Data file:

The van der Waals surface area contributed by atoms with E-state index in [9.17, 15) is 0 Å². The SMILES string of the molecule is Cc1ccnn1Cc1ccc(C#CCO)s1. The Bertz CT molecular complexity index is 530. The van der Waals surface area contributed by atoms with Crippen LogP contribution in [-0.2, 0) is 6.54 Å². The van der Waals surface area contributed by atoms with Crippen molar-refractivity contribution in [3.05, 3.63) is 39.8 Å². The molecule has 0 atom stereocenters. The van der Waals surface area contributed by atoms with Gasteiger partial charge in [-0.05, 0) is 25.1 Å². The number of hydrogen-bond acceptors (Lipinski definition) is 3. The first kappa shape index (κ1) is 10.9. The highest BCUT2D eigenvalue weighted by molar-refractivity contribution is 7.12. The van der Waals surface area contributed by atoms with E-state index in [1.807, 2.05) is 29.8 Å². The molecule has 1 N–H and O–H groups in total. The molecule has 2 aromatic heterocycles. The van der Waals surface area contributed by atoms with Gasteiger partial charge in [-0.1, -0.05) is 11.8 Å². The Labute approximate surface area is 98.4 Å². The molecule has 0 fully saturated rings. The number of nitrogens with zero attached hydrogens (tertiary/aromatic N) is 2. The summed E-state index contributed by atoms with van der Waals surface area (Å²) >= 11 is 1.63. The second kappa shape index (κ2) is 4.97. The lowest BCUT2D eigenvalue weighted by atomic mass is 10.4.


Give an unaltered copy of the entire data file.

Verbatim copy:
The van der Waals surface area contributed by atoms with E-state index in [9.17, 15) is 0 Å². The SMILES string of the molecule is Cc1ccnn1Cc1ccc(C#CCO)s1. The Bertz CT molecular complexity index is 530. The van der Waals surface area contributed by atoms with Crippen LogP contribution in [-0.2, 0) is 6.54 Å². The van der Waals surface area contributed by atoms with Crippen molar-refractivity contribution in [3.05, 3.63) is 39.8 Å². The molecule has 0 atom stereocenters. The van der Waals surface area contributed by atoms with Gasteiger partial charge in [-0.05, 0) is 25.1 Å². The number of hydrogen-bond acceptors (Lipinski definition) is 3. The first kappa shape index (κ1) is 10.9. The highest BCUT2D eigenvalue weighted by molar-refractivity contribution is 7.12. The van der Waals surface area contributed by atoms with E-state index in [1.807, 2.05) is 29.8 Å². The molecule has 1 N–H and O–H groups in total. The molecule has 2 aromatic heterocycles. The van der Waals surface area contributed by atoms with Gasteiger partial charge in [-0.1, -0.05) is 11.8 Å². The Labute approximate surface area is 98.4 Å². The molecule has 0 fully saturated rings. The number of nitrogens with zero attached hydrogens (tertiary/aromatic N) is 2. The summed E-state index contributed by atoms with van der Waals surface area (Å²) >= 11 is 1.63. The second kappa shape index (κ2) is 4.97. The lowest BCUT2D eigenvalue weighted by atomic mass is 10.4.